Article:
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30+ Must-Know Campus Research Resources

30+ Must-Know Campus Research Resources

We're exactly half a year away from the College's biggest undergraduate research showcase event. On April 12, 2017, bright student scientists from across Natural Sciences will present original research at the 2017 Undergraduate Research Forum. The best and most innovative of these scientific explorations will be recognized with awards sponsored by the university, faculty, alumni and industry.

Janelle Korf presents her work at the 2016 Undergraduate Research Forum. Korf won the CNS Award for Excellence in Biological Sciences Research.

To help students plan to participate in this and other research events, we have rounded up resources available in the college and beyond for supporting scientific inquiry.

Getting Started

Before you can present your research, first you have to find the right thing to research and begin conducting all the necessary data-gathering, analysis, experiments and computations.

How do you get started doing your own research?

A good place to begin is the Texas Institute for Discovery Education in Science (TIDES), which has compiled a treasure trove of CNS-specific information on research opportunities, funding, summer programs and more. They even have Walk-in Advising for Undergraduate Research to help you get oriented.

Based on the model of the Freshman Research Initiative, the Accelerated Research Initiative (ARI) provides sophomores, juniors and transfer students with a launch pad to get started on research. ARI has two entry points: ARI Spring Start and ARI Summer Start. The Spring Start program application opens on October 13th.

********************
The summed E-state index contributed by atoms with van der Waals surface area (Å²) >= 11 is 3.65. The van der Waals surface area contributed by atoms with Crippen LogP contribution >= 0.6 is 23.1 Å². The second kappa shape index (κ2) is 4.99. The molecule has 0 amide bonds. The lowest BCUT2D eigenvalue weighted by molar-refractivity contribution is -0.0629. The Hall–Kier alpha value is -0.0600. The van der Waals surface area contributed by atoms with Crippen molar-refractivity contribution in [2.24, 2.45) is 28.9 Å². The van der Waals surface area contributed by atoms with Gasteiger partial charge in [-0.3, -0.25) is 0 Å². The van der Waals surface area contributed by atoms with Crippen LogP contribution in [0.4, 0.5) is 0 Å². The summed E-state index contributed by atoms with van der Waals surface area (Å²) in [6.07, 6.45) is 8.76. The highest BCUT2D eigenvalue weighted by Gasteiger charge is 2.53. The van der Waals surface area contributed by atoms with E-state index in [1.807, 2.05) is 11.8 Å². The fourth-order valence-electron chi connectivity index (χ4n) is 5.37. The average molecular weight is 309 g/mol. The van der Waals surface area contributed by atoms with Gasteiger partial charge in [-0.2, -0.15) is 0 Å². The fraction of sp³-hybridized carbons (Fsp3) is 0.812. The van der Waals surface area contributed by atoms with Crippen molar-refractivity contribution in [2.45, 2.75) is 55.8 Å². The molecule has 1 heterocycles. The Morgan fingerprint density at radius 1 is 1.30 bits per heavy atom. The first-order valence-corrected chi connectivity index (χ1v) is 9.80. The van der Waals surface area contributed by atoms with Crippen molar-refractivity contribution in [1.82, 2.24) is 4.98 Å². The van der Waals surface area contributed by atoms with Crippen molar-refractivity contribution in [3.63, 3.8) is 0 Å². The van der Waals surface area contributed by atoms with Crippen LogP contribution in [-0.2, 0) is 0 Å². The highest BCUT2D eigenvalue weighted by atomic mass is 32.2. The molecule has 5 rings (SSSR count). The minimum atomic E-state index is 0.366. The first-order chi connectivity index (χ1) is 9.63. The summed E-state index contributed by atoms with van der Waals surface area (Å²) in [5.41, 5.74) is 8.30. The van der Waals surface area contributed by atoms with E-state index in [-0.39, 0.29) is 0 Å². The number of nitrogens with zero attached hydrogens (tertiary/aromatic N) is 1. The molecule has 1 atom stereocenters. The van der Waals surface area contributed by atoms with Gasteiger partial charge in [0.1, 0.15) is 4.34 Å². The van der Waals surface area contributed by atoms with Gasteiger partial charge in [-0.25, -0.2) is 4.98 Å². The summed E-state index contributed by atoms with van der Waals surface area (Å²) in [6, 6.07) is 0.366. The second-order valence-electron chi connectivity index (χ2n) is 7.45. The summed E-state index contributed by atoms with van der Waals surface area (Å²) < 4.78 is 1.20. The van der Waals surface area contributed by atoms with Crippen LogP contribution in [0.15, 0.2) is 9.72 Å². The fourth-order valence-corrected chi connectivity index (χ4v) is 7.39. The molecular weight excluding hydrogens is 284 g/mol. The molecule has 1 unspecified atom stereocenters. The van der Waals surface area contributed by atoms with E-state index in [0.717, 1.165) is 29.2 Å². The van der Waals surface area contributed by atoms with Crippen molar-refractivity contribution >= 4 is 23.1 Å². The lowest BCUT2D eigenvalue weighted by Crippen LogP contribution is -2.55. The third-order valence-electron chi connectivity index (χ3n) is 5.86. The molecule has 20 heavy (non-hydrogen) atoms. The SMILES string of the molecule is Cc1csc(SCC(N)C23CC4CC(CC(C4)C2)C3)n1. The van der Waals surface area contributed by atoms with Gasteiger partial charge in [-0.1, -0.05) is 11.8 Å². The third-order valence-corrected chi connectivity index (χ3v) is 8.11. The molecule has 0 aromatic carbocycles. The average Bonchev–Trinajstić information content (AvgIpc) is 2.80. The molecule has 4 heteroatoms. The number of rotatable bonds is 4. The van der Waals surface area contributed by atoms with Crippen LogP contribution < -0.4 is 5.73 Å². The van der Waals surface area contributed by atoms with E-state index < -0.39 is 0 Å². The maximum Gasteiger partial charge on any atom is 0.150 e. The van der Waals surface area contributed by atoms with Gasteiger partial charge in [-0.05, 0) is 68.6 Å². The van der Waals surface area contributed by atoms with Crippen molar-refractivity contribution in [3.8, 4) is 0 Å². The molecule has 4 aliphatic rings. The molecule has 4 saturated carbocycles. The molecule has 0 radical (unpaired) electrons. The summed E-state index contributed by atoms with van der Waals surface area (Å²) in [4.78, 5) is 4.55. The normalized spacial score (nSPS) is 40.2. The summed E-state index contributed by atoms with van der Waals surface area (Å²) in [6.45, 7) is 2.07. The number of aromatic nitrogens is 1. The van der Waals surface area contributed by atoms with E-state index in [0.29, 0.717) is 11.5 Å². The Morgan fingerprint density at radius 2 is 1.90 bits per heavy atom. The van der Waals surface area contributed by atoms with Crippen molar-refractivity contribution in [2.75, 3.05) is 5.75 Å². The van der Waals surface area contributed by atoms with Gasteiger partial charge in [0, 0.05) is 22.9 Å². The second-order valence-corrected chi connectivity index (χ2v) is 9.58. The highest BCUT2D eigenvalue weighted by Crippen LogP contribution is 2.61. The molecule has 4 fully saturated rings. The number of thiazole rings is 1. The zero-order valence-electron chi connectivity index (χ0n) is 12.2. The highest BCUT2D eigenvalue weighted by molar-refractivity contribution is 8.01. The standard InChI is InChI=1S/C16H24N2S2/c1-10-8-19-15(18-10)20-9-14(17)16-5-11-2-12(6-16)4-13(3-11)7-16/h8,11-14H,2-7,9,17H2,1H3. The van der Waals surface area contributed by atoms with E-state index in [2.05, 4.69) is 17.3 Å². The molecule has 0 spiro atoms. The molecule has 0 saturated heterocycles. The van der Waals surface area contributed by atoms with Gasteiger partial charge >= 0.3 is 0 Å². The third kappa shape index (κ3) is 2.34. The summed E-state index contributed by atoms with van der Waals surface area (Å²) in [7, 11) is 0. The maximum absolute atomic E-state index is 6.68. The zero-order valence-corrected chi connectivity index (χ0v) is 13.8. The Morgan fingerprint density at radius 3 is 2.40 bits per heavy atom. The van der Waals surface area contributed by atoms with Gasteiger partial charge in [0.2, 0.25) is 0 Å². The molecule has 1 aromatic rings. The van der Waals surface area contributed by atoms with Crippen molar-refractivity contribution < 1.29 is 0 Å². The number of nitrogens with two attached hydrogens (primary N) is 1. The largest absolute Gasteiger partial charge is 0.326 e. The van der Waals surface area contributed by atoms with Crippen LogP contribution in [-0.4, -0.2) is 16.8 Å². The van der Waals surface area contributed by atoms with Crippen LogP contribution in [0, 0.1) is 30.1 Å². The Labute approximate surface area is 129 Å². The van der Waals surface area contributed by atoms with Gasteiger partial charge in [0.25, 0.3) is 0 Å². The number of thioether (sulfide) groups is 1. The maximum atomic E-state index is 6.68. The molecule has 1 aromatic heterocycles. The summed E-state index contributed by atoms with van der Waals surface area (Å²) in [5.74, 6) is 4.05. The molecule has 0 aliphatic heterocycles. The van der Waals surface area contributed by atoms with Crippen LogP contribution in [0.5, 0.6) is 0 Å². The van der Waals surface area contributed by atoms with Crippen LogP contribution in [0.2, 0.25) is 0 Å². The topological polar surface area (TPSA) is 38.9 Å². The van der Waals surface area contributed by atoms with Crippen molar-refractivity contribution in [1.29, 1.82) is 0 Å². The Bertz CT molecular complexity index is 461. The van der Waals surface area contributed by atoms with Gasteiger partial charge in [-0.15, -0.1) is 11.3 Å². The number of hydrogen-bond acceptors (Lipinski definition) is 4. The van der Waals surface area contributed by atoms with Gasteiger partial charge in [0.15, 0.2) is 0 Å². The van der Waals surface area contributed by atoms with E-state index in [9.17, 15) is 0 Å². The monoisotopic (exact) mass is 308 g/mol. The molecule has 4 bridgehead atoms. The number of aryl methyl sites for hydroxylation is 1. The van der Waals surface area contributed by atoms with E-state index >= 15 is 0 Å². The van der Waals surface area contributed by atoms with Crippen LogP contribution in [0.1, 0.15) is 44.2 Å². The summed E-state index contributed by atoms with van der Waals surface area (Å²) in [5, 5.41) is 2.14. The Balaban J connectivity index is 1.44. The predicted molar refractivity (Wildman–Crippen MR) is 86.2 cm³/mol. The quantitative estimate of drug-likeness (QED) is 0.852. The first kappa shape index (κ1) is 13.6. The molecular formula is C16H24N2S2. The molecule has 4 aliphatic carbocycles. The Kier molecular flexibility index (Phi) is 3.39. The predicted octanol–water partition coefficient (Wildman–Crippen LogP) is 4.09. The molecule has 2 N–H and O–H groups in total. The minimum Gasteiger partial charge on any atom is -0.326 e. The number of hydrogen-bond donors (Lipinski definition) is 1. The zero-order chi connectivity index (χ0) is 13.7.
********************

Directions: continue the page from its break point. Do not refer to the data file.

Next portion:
If you want to find UT faculty who are accepting student researchers in your favorite topic check out EUREKA! from the School of Undergraduate Studies. The Office for Undergraduate Research also hosts weekly information sessions to help you get started with undergraduate research.

Coming up in November, the Summer Opportunities Workshop will be held on Friday the 11th at 3 p.m. and will give you information on finding and getting into summer research programs.

You can also subscribe to the CNS Undergraduate Research Mailing List and the Office of Undergraduate Research Mailing list to receive the latest information about research opportunities.

The Foundry's 3D printer in action.

Getting Stuff

Once you've found your research opportunity, it's time to get busy doing research, but that can require money and equipment. Often your research lab will have the necessary supplies, but what if you need something more?

Many stipends and fellowships are designed to support research. Check out CNS Research Funding Resources, various UT Funding Resources and Resources Beyond the 40 Acres.

As for equipment, in the months ahead the new Foundry maker space in the Fine Arts Library will have a lot to offer: rent a GoPro to document fieldwork, create specially designed equipment or prototypes with the 3D printer, or etch a custom circuit board with the 2D router.

Analyze This

Before, during and after your experiments, you will need skills and tools to analyze your findings.

A new resource from the Department of Statistics and Data Sciences can take much of the guesswork out of analyzing your data. Statistics Online Support (SOS) uses a series of questions to determine the most appropriate analytical technique for your data, and then shows you how to do the calculations. Designed and built by SDS lecturers Kristin Harvey and Sally Amen, SOS provides an interactive, decision-tree-based site that guides users to the appropriate statistical technique and provides detailed examples alongside embedded tutorial videos. The videos show how to conduct the analysis by hand calculation or using the software packages R and Excel. Undergraduates in Freshman Research Initiative and Scientific Inquiry Across the Disciplines signature courses, as well as graduate students working on journal article submissions or dissertations, can use SOS to boost the quality of their quantitative analyses, as this article about the tool notes.

Kristin Harvey, co-designer of Statistics Online Support, assists students in her Data Analysis for Health Sciences course.